Friday, December 16, 2011

Peruvian Archaeology, The Costs of Cultural Property Repatriation, and Satellite Imagery to Combat Looting

While Peru currently pursues its request for an extension of American cultural property import protections under the Cultural Property Implementation Act (see this post for background), PRI’s The World and the BBC reported on yesterday’s repatriation of artifacts to Peru by Yale University.  You can listen or read the news item by clicking on the links.

Naturally, the ongoing problem of archaeological site looting was mentioned in the reports by Mattia Cabitza.  Two observations bear some attention.

First, it is not often that we hear about the specific monetary costs of repatriation.  Blanca Alva of the Peruvian Ministry of Culture is quoted as saying: "The problem is that repatriations are expensive."  "They involve a court case, and you need to pay lawyers, transportation, packing, insurance, laboratory tests, etc.”  Cabitza informs us that “[i]n 2007, the Peruvian government estimated that it spent $625,000 (£400,000) on the repatriation of some 400 antiquities.  Ms Alba believes repatriating antiquities is, in the long term, a price worth paying, but she would prefer it if more was done to fight looting.”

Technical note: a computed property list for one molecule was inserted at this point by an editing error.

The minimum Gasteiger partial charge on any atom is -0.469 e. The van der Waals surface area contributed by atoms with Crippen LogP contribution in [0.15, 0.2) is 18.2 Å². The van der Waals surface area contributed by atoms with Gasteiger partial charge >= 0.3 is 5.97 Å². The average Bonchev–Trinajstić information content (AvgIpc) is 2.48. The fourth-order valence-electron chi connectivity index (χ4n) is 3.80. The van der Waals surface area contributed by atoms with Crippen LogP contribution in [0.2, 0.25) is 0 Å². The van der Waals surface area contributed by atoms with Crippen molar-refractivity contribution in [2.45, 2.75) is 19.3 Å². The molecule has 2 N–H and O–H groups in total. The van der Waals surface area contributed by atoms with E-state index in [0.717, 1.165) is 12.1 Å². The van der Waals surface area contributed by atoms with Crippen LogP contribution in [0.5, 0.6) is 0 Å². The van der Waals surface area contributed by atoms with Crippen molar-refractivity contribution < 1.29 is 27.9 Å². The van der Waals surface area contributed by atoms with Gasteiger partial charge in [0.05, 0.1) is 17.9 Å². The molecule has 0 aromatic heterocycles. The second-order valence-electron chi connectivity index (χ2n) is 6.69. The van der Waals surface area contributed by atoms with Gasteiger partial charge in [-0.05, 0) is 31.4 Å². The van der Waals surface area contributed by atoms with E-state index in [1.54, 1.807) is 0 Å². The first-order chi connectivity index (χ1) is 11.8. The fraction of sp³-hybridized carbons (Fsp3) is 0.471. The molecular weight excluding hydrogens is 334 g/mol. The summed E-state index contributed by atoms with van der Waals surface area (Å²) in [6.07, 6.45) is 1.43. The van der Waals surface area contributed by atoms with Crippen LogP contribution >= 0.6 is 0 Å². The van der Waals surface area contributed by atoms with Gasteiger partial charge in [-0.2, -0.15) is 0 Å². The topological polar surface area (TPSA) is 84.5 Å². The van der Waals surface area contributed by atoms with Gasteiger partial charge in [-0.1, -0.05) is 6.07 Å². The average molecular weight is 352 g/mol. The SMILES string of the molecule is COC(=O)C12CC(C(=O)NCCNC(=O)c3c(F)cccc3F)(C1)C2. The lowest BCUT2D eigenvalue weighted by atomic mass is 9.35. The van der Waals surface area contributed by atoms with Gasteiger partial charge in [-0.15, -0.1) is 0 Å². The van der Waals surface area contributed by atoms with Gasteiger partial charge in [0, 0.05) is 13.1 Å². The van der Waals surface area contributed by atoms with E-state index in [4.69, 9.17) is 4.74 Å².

Second, there was a discussion about using satellite imagery to combat clandestine archaeological looting.  The idea has been mentioned many times before and bears repeating.  Indeed, Cabitza writes that “Nicola Masini of Italy's Institute for Archaeological and Monumental Heritage has been using satellite imagery in Peru since 2007. . . . Mr Masini believes satellites could also be used to combat looting, because they reveal the presence of fresh excavations.”

Satellite monitoring should be used as a tool for detecting site looting around the globe and for collecting evidence in order to both deter clandestine digs and to prosecute illegal antiquities trafficking.  Commercial satellite imagery can be expensive, but the technology has shown early results when used to expose war crimes (see the Satellite Sentinel Project).  Satellites may be used in a similar fashion to combat crimes affecting cultural heritage.  Global Heritage Network (GHN) announced that it started using satellites this year to monitor endangered cultural sites, and Google Earth is being utilized in some places as a cheaper alternative.  But there should be more widespread discussion about investing in the higher resolution images that can be provided by a commercial company like DigitalGlobe, which furnishes GHN's images.

Satellite image of the famous site of Macchu Pichu in Peru.